What’s happening now in sports business? That’s the premise for the ‘Daily Drip’, a Monday through Friday article that tracks the news of the day around digital, technology, media, marketing, sponsorship and business, among other topics. We’ll be hitting on our core coverage areas.
We’re gathering some folks together at South by Southwest in Austin for a Sports meetup. TBD on time/date and location as of now. Sign-up here to stay informed. We’ll also be speaking on a virtual reality and sports panel on March 15. More information if you’d like to attend.
QUOTE OF THE DAY
“We over dramatize every little thing in the NBA. That’s why this league has turned into a combination of WWE and ‘Days of Our Lives.’ It’s a soap opera with actual sports. It never stops.”
Peyton Manning recently sold 31 of his Papa John’s franchises shortly before the NFL cut ties with the pizza chain and secured a new sponsor in Pizza Hut.
Sports and entertainment brand Topgolf is now distributing its original series The Hook — starring Lady Antebellum’s Charles Kelley — on Amazon Prime Video and Fire TV. In addition, Amazon will also soon be home to more Topgolf content such as Topgolf Tour, the company’s search for the best pairing.
MLB and YouTube TV announced on Thursday an expansion of their partnership, which now includes MLB Network being available on the social platform for 24/7 content. YouTube TV will also serve as the presenting sponsor of the 2018 and 2019 World Series. For an extra cost, YouTube TV members can add streaming service MLB.tv to their viewing package. As part of the relationship, there will be national television commercials, in-game call-outs and other branded promotion across social and digital.
Eighteen-year NBA point guard Steve Nash is joining Bleacher Report Football to cover soccer in 2018, he announced on Thursday.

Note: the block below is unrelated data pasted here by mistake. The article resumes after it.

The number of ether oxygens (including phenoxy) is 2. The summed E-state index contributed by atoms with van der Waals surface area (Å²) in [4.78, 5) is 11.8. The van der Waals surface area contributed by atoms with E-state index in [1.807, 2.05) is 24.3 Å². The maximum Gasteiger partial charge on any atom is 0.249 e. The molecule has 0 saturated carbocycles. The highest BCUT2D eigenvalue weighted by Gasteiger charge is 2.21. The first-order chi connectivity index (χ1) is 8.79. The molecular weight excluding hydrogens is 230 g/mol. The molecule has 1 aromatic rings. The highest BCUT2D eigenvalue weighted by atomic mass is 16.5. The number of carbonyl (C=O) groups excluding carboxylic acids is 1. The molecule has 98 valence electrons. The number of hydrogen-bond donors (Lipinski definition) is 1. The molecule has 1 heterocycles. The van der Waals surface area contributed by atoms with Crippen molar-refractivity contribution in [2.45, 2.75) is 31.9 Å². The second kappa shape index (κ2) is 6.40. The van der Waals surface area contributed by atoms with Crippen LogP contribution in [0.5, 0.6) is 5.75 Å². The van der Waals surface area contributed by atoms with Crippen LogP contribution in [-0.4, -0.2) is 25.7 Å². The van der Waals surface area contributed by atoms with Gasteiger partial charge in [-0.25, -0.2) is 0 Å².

The Dallas Mavericks’ NBA 2K League team, Mavs Gaming, has suspended its former General Manager Roger Caneda following some troubling Tweets that surfaced earlier this week. A Mavericks spokesperson told Sports Business Chronicle that there is currently an investigation into the matter. There was no confirmation or comment if the Tweets were indeed sent by Caneda.
This comes after one racist Tweet came to light over the weekend. At the time, Caneda had been removed from his leadership position and was now just handling social media/brand for Mavs Gaming, a source told Sports Business Chronicle. We’ll see where this nets out.
$1.1 billion: the NCAA’s reported revenue during the 2017 year, per USA Today. It’s the first time the governing body has eclipsed the $1 billion mark. Twitter had its fair share of comments after the numbers came out.
Remember, college sports doesn’t make any money. Oh, and this is just the NCAA Tournament. The “members” make billions more from media deals, apparel deals, licensing deals, etc. And, the money keeps going UP. https://t.co/6XaOpugvPo
— Jay Bilas (@JayBilas) March 7, 2018
How much of the $857 million that the NCAA gets in TV rights from the NCAA Tournament this year will go to athletes? Most of it actually — through the schools to pay for scholarships and programs.
— Darren Rovell (@darrenrovell) March 7, 2018
I’m no economics genius, but based on this simple math:
There’s enough money to at least give athletes a trust for their post-athletics career.
— Chris Yandle (@ChrisYandle) March 7, 2018
So, why does the @NCAA need $1.1 BILLION dollars?
— Anne Bautista (@arbautista) March 8, 2018
So the ncaa made $1.1 BILLION last year but a kid gets suspended if he accepts a free meal?? What a bunch of crooks
— T (@tylerasmith73) March 7, 2018
NCAA made $1.1 billion in 2017 and the student athletes that made that possible don’t get a dime smh
— 7ERADJA (@WhosThatNumber7) March 7, 2018